I would like to compare two experiments in term of their difficulties. I do not like to repeat the words in my sentences. For the comparison, I would like to use _much_more_ to show significant difficulty. I learned that much and more used for uncountable things, for example, sugar.

Here is my sentence:

The second experiments add extra computation which results in much more difficulties in comparison with the one of the first one.

Does use _much_more_ is acceptable in English sentences?

  • 1
    Could you please post it as an answer. I will accept it.
    – user291170
    Apr 17, 2018 at 12:03

2 Answers 2


Much more is okay, but using it with much more difficulties is not. (Even much more difficulty is a bit odd.)

There are many word choices here, all depending on your intent. I will try to provide a few examples.

The second experiment involved extra computation, resulting in a much more difficult process than the first.

The second group of experiments requires additional computations; in comparison with the first group of experiments, these computations are much more difficult.

The experiments in the second group, because of extra computations, are much more difficult.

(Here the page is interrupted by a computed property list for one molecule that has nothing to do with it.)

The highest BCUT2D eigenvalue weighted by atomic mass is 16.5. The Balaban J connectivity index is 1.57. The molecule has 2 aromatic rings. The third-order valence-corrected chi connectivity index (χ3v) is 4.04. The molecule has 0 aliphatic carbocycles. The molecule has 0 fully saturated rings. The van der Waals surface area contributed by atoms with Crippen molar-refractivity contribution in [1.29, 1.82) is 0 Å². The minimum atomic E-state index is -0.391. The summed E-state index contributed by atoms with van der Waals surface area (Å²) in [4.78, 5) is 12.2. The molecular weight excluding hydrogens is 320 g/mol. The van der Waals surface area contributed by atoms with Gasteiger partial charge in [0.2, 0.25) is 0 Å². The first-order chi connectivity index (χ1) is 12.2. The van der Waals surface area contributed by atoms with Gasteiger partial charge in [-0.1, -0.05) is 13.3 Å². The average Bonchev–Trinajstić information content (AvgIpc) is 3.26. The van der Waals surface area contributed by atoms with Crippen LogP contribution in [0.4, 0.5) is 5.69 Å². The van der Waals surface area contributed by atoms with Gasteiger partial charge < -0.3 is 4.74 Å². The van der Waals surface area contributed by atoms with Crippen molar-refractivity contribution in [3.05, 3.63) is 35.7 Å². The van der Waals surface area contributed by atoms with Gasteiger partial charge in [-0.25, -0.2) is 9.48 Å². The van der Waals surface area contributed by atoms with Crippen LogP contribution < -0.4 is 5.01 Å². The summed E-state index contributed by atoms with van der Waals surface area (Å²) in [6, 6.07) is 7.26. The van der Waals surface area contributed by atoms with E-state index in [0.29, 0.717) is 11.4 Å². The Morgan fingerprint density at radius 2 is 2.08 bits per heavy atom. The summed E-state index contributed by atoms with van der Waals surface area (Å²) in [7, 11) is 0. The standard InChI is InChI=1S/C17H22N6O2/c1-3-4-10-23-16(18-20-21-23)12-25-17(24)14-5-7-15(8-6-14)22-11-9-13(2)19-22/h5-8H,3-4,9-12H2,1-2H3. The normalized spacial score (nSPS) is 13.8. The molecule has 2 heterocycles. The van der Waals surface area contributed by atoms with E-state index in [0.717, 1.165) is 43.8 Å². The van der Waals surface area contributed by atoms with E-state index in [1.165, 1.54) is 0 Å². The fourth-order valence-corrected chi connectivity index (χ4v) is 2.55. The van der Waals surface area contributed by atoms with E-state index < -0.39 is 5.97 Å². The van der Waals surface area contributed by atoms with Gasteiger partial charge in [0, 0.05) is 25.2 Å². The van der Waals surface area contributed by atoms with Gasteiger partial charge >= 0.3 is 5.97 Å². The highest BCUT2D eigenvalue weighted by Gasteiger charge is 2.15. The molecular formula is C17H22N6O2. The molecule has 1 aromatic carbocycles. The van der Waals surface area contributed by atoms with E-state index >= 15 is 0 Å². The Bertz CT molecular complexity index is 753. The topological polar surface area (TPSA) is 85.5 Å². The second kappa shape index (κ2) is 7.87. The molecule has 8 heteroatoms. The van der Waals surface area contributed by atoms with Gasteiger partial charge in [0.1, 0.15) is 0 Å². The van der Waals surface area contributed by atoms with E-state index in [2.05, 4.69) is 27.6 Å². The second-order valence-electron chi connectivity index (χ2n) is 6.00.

The second experiment added a complicated computation that presented a much greater degree of difficulty.

Note: You can add extra cheese to pizza, and you can add extra data to a mobile phone plan, but I believe that to add extra computation[s] in this context sounds a bit redundant. (I would say there are extra computations, there are added computations, or I will add another computation.) However, that may just be my personal style.

I didn't understand what you meant by with one of the first one as it related to the overall sentence, so I didn't try to interpret it.


The second experiment exhibits greater complexity in both design and execution than the first experiment.

That said the question becomes one of the type of experiment being considered. Is it a random controlled trial (RCT, e.g., test vs control groups based on some assumptions of random sampling) where hypotheses are formulated, data is collected and tests are performed or is it more in the nature of an exploratory, qualitative thought experiment or, perhaps, an anthropological or ethnographic study? Describing what is meant by the word computation would resolve this.

The point is that in the former case of an RCT it would be possible to statistically evaluate or quantify the increased degree of complexity using readily available metrics (e.g., AIC, BIC). The latter type of experiment does not readily lend itself to such an 'objective' evaluation and quantification.

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